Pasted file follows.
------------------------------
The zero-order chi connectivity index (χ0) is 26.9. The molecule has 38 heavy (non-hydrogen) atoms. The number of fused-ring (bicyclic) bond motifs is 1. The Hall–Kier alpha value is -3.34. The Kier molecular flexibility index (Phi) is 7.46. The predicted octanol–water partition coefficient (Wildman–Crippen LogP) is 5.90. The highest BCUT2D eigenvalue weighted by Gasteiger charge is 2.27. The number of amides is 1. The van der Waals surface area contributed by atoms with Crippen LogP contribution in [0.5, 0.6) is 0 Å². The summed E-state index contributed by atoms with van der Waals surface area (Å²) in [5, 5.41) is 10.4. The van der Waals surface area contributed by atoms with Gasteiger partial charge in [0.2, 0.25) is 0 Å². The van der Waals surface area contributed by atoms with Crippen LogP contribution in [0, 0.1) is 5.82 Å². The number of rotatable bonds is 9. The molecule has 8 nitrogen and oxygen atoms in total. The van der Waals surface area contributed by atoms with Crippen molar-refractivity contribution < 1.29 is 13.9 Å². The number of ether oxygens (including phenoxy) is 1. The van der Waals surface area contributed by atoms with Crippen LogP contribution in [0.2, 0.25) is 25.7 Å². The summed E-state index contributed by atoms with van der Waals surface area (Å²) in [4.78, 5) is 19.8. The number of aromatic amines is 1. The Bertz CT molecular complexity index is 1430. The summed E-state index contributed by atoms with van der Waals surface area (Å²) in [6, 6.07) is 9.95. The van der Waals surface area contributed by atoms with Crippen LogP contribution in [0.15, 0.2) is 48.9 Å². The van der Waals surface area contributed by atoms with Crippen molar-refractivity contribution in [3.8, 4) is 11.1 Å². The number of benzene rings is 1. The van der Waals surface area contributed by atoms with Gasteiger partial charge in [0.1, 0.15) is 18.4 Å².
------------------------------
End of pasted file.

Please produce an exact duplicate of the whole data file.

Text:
The zero-order chi connectivity index (χ0) is 26.9. The molecule has 38 heavy (non-hydrogen) atoms. The number of fused-ring (bicyclic) bond motifs is 1. The Hall–Kier alpha value is -3.34. The Kier molecular flexibility index (Phi) is 7.46. The predicted octanol–water partition coefficient (Wildman–Crippen LogP) is 5.90. The highest BCUT2D eigenvalue weighted by Gasteiger charge is 2.27. The number of amides is 1. The van der Waals surface area contributed by atoms with Crippen LogP contribution in [0.5, 0.6) is 0 Å². The summed E-state index contributed by atoms with van der Waals surface area (Å²) in [5, 5.41) is 10.4. The van der Waals surface area contributed by atoms with Gasteiger partial charge in [0.2, 0.25) is 0 Å². The van der Waals surface area contributed by atoms with Crippen LogP contribution in [0, 0.1) is 5.82 Å². The number of rotatable bonds is 9. The molecule has 8 nitrogen and oxygen atoms in total. The van der Waals surface area contributed by atoms with Crippen molar-refractivity contribution < 1.29 is 13.9 Å². The number of ether oxygens (including phenoxy) is 1. The van der Waals surface area contributed by atoms with Crippen LogP contribution in [0.2, 0.25) is 25.7 Å². The summed E-state index contributed by atoms with van der Waals surface area (Å²) in [4.78, 5) is 19.8. The number of aromatic amines is 1. The Bertz CT molecular complexity index is 1430. The summed E-state index contributed by atoms with van der Waals surface area (Å²) in [6, 6.07) is 9.95. The van der Waals surface area contributed by atoms with Crippen LogP contribution in [0.15, 0.2) is 48.9 Å². The van der Waals surface area contributed by atoms with Crippen molar-refractivity contribution in [3.8, 4) is 11.1 Å². The number of benzene rings is 1. The van der Waals surface area contributed by atoms with Gasteiger partial charge in [0.1, 0.15) is 18.4 Å².